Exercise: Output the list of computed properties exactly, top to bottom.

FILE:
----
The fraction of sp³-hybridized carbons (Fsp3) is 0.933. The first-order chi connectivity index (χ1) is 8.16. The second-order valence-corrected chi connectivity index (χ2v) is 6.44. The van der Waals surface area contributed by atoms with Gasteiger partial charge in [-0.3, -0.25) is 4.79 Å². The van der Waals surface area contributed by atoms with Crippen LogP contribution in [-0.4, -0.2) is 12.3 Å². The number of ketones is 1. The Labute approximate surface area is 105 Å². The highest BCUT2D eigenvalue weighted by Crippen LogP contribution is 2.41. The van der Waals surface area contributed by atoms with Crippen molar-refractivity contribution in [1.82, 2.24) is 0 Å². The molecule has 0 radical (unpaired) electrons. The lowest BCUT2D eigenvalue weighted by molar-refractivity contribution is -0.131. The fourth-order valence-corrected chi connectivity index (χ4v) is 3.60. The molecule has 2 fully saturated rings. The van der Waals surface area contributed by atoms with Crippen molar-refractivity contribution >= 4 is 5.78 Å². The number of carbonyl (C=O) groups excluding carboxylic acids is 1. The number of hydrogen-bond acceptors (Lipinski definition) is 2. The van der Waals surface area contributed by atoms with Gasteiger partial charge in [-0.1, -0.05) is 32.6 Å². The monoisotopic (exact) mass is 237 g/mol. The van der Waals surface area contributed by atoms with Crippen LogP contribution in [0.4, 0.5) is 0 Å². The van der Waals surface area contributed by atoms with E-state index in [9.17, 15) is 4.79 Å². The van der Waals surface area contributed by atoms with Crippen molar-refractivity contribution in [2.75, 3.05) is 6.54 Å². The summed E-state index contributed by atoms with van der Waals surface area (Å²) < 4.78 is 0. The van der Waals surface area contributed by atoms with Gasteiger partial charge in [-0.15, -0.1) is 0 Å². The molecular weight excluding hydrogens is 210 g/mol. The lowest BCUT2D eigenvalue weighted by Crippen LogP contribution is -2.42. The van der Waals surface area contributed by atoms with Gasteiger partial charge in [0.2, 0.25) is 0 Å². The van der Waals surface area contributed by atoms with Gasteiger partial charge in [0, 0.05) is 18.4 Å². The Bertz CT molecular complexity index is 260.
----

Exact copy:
The fraction of sp³-hybridized carbons (Fsp3) is 0.933. The first-order chi connectivity index (χ1) is 8.16. The second-order valence-corrected chi connectivity index (χ2v) is 6.44. The van der Waals surface area contributed by atoms with Gasteiger partial charge in [-0.3, -0.25) is 4.79 Å². The van der Waals surface area contributed by atoms with Crippen LogP contribution in [-0.4, -0.2) is 12.3 Å². The number of ketones is 1. The Labute approximate surface area is 105 Å². The highest BCUT2D eigenvalue weighted by Crippen LogP contribution is 2.41. The van der Waals surface area contributed by atoms with Crippen molar-refractivity contribution in [1.82, 2.24) is 0 Å². The molecule has 0 radical (unpaired) electrons. The lowest BCUT2D eigenvalue weighted by molar-refractivity contribution is -0.131. The fourth-order valence-corrected chi connectivity index (χ4v) is 3.60. The molecule has 2 fully saturated rings. The van der Waals surface area contributed by atoms with Crippen molar-refractivity contribution >= 4 is 5.78 Å². The number of carbonyl (C=O) groups excluding carboxylic acids is 1. The number of hydrogen-bond acceptors (Lipinski definition) is 2. The van der Waals surface area contributed by atoms with Gasteiger partial charge in [-0.1, -0.05) is 32.6 Å². The monoisotopic (exact) mass is 237 g/mol. The van der Waals surface area contributed by atoms with Crippen LogP contribution in [0.4, 0.5) is 0 Å². The van der Waals surface area contributed by atoms with E-state index in [9.17, 15) is 4.79 Å². The van der Waals surface area contributed by atoms with Crippen molar-refractivity contribution in [2.75, 3.05) is 6.54 Å². The summed E-state index contributed by atoms with van der Waals surface area (Å²) < 4.78 is 0. The van der Waals surface area contributed by atoms with Gasteiger partial charge in [-0.15, -0.1) is 0 Å². The molecular weight excluding hydrogens is 210 g/mol. The lowest BCUT2D eigenvalue weighted by Crippen LogP contribution is -2.42. The van der Waals surface area contributed by atoms with Gasteiger partial charge in [0.2, 0.25) is 0 Å². The van der Waals surface area contributed by atoms with Gasteiger partial charge in [0, 0.05) is 18.4 Å². The Bertz CT molecular complexity index is 260.